Following Gov. Dannel P. Malloy’s Wednesday address to a packed house of business and industry leaders, House Minority Leader Larry Cafero spent about three minutes praising the governor’s rhetoric before saying that his actions haven’t reflected those words.
Malloy and Cafero spoke at the Connecticut Business and Industry Association’s Business Day event where over 500 industry and business leaders converged on the Legislative Office Building. And Cafero began his remarks by pointing out what a breath of fresh air Malloy was.
“Make no mistake about it, when he walks in to a room, we know who’s in charge,” he said. “We needed that. I like that.”
Cafero said he wished the governor the best of luck, noting that if he doesn’t succeed the state doesn’t succeed. No one in the room could disagree with Malloy’s words since taking office, he said.
Taking the road less travelled, doing things differently, consolidating government, Cafero liked it all. Following up on a campaign promise to institute generally accepted accounting principles was a good first move, he said.
However, the inevitable “but” came when the Republican leader got to the budget proposal Malloy unveiled on Feb. 16., the details of which Cafero said left him a little confused.
“I’ll ask you, when you read the budget, did the details sort of seep through the psyche? Were you slapping each other fives in the board rooms? Were there backslaps at the water coolers?” he asked. He said he didn’t think that was the case.
Because for all the talk of shared sacrifice it seemed the governor failed to realize that some people have already been sacrificing, he said. That comment got an “amen” from someone in the crowd.
Business leaders have been sacrificing all along, he said. Over the years, time and again they have had to look a valued employee in the eye and say they could no longer afford to keep them, he said.
Utility bills, health insurance bills, tuition have all continued to rise, he said. Those are the sacrifices people in the state have endured, sacrifices that aren’t reflected in any budget document, he said.
And the sacrifices Malloy has proposed for the government sector just were not enough, Cafero said.
“You have to cut spending,” he said, three times in a row to the applause of the crowd. But the budget proposed increases spending by almost $1 billion over two years, he said.
What good is a consolidation of government that only saves $10 million, he asked. Cafero said he asked the governor’s staff how many people the state employs and was told it was about the equivalent of 47,000 full time people. Under the new budget, only 150 people would lose their jobs, he said.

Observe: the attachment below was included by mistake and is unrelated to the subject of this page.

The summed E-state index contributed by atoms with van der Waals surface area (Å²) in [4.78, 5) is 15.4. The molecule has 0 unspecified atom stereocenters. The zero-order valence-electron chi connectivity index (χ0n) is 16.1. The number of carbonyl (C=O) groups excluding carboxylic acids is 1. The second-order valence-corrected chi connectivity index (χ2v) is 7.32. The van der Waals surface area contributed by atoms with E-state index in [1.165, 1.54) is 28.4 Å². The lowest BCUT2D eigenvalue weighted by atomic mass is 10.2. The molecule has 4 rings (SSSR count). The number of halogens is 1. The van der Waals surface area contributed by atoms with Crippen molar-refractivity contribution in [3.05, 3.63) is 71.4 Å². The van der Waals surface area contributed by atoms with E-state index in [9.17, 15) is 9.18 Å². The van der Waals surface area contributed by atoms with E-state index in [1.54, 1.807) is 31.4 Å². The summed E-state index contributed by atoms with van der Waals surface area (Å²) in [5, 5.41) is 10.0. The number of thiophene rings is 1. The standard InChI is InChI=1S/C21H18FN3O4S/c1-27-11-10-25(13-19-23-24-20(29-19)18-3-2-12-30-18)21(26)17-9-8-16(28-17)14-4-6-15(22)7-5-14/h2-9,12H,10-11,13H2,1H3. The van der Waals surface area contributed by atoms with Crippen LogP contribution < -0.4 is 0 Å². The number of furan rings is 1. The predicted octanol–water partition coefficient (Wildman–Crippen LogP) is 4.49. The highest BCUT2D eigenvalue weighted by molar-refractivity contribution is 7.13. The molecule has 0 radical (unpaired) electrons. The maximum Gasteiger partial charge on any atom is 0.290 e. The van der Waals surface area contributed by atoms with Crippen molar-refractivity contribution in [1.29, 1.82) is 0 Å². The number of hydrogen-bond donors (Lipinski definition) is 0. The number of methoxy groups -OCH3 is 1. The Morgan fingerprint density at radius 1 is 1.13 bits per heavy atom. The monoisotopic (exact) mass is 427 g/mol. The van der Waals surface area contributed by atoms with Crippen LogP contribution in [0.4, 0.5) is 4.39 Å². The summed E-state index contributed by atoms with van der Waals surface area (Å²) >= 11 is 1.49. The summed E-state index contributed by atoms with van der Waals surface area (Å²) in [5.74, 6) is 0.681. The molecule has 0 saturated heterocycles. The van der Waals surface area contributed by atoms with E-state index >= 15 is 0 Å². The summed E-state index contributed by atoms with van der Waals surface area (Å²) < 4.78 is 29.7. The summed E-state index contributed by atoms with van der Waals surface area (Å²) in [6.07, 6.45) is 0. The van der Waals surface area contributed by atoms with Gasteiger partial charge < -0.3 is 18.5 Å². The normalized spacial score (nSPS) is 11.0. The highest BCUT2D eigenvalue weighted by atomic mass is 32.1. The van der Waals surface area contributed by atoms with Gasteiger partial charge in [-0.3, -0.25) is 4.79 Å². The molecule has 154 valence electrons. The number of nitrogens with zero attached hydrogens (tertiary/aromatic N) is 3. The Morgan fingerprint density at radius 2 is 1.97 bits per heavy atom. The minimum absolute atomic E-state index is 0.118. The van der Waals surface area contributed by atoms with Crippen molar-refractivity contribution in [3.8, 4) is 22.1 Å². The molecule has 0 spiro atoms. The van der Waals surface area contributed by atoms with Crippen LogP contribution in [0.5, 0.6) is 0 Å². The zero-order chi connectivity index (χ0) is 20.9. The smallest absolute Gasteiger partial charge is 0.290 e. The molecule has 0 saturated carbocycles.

No state services were being privatized, he said. Of all the state’s assets that could be shed to make government smaller, Malloy’s administration has only recommended closing a small, two-person police barracks in the Southeast end of the state, he said.
The budget has left people scratching their heads asking, “‘where’s the shared sacrifice?’ Somebody here ain’t sharing, folks,” Cafero said.
And the business leaders seemed concerned about a number of issues moving forward in the legislature. Among them was the proposed paid sick leave measure, something business advocates have been fighting for years. Senate Republican Leader John McKinney agreed that sort of mandate would damage the state’s business climate.
“You can’t say we’re pro-business, we want jobs, we want you guys to create jobs and then be the first state in the country to pass mandated paid sick leave. You can’t do it,” he said.
About 85 percent of businesses in the state with over 50 people already have paid sick leave, McKinney said. The ones that don’t are operating on such a thin margin they simply can’t afford it, he said. But even with a limited impact, the mandate sends the wrong message to the business community, he said.
Despite backing a number of unpopular proposals, Malloy was received warmly by the group, who gave him a standing ovation as he exited.
But the business leaders did not shy away from asking him tough questions. And Malloy seems used to that sort of encounter. On Tuesday night he attended his fourth town hall style meeting in Waterbury with residents, all of whom had something to hate in the budget, he noted.
The governor credited himself for publicly defending his budget rather than dropping it on the floor and retreating. But he joked that he may be a glutton for punishment.
“I’m doing these 17 town hall meetings. Honestly, you’re looking at a guy who may have a screw loose or something,” he said.
But the governor asked the business leaders to demand honesty and transparency from their elected officials. And in that, his message wasn’t that far off from Cafero’s message, which was to hold the legislature accountable for their actions.
“Hold my feet to the fire,” he told them. “Get in my face. Get in the face of every legislator in this building. Cause now it’s our turn. The governor did what he’s constitutionally supposed to do—submit a budget and now we have to come up with one and we need your help.”